We have come to expect William Kentridge to impress us. Whether it’s an opera or puppet show, a movie or an exhibition of paintings and drawings, we expect no less than to come away intellectually and visually stimulated and thoroughly charmed. Yet walking into a room adorned with monumental Kentridge-designed tapestries is less charming initially than it is simply staggering, It took a few moments to process the magnitude and energy of hundreds of square metres of drama, Kentridge style. In Spain, at the Centro de arte contemporáneo de Málaga (Contemporary Art Museum of Malaga), the largest body of Kentridge tapestries to date were recently on show, with them were shown the original designs on which the tapestries were based, as well as some ink drawings and a select group of mosaics and bronze sculptures, the images of which were reflected and repeated in the warp and weft hanging on the walls all around. Kentridge has experimented successfully in just about every medium you can shake a stick of charcoal at, including film, opera, sculpture, puppet making, writing, mosaic and tapestry – as well as drawing and painting. And there is little of his work that doesn’t resonate somewhere somehow with anyone who sees it. The designs – which were done specifically for the tapestries – involve maps, sometimes old and torn, or the pages of encyclopaedias, similarly dated, torn and reassembled. On top of these backgrounds, shadow characters are superimposed. Slashes of reds or blues bring colour and energy, dictating one’s line of sight and electrifying the otherwise natural monochromatic greys, browns and whites. Some of the mohair used in the woven translation is in the undyed natural form and in other places two different colours are twisted together, creating texture and vibrancy. The original design is photographed and blown up to about double its original size for tapestry maker Marguerite Stephens to work on. She traces each shape, colour and hue onto acetate and in close consultation with Kentridge, manipulates, discards and adds elements so that the final image is both amplified and refined.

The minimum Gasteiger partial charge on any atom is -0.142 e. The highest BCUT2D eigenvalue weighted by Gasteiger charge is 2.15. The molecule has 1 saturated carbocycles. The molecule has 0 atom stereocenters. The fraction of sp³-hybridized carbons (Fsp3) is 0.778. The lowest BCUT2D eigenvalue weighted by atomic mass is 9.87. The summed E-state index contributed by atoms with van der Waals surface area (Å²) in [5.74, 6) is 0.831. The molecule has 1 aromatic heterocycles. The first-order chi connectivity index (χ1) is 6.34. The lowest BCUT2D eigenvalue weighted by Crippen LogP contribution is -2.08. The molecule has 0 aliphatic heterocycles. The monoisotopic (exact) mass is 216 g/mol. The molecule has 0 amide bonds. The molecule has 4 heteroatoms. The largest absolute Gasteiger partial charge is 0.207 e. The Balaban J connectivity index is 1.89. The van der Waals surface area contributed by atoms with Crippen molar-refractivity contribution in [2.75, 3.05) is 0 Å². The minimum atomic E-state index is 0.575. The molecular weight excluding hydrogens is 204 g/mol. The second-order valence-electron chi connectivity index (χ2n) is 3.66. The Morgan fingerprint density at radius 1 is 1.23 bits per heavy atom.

Each colour is painstakingly chosen by Stephens and the hand-spun mohair is dyed to her specifications in Swaziland. The marks and lines drawn on the acetate are then printed onto paper the size of the final tapestry and this cartoon is used as a template. The actual weaving, while directed and overseen by Stephens, is done by a team of seventeen highly skilled women on one of four looms in the ancient French Gobelin style. The New York Times, after an exhibition in Philidelphia in 2007, described the weaving process as animating the original collages, giving them a visual energy bordering on motion. While Stephens’s translation of the design from one form to another requires a great deal of adaptation and manipulation of the original media, many of the extraneous, unanticipated elements are retained – the pins used to hold down bits of paper and the angled edges of torn paper – are all woven into the final product. At the entrance to the vast exhibition space was a tapestry commissioned by the Mayor of the city of Malaga. Positioned several degrees further south than parts of Algeria, Malaga has long been a gateway between Africa and Europe, and this fact ties in coincidentally with the theme of migration and Diaspora that runs through Kentridge’s tapestry designs. At the press conference on the day of the opening, Kentridge discussed this theme extending also into the physical constructs of the tapestries, which are themselves nomadic murals. The mohair used in the weaving comes from the goats in Lesotho and the eastern Cape. It is spun and dyed in Swaziland, woven in Swaziland and Johannesburg and transported to galleries and buyers throughout the world. There is also the migration of media, from the original paper into tapestry through to bronze sculpture and mosaic. The tapestries displayed represented more than a decade of work and as such show the movement of Kentridge’s thinking and creativity over this time. Malaga is the birthplace of Picasso, and the Malaga tapestry has a homage to him in the pigeon at the base, which is a reference to the drawings of the great Spanish artist’s father. The light hanging down between the two figures is a nod to the eye in Picasso’s famed Guernica painting. The title of the exhibition No se unima usted al baile? (Won’t you come to the ball?), which is twice woven into the Malaga tapestry, is an invitation, says Kentridge, “to find connections and come on the migratory journey”.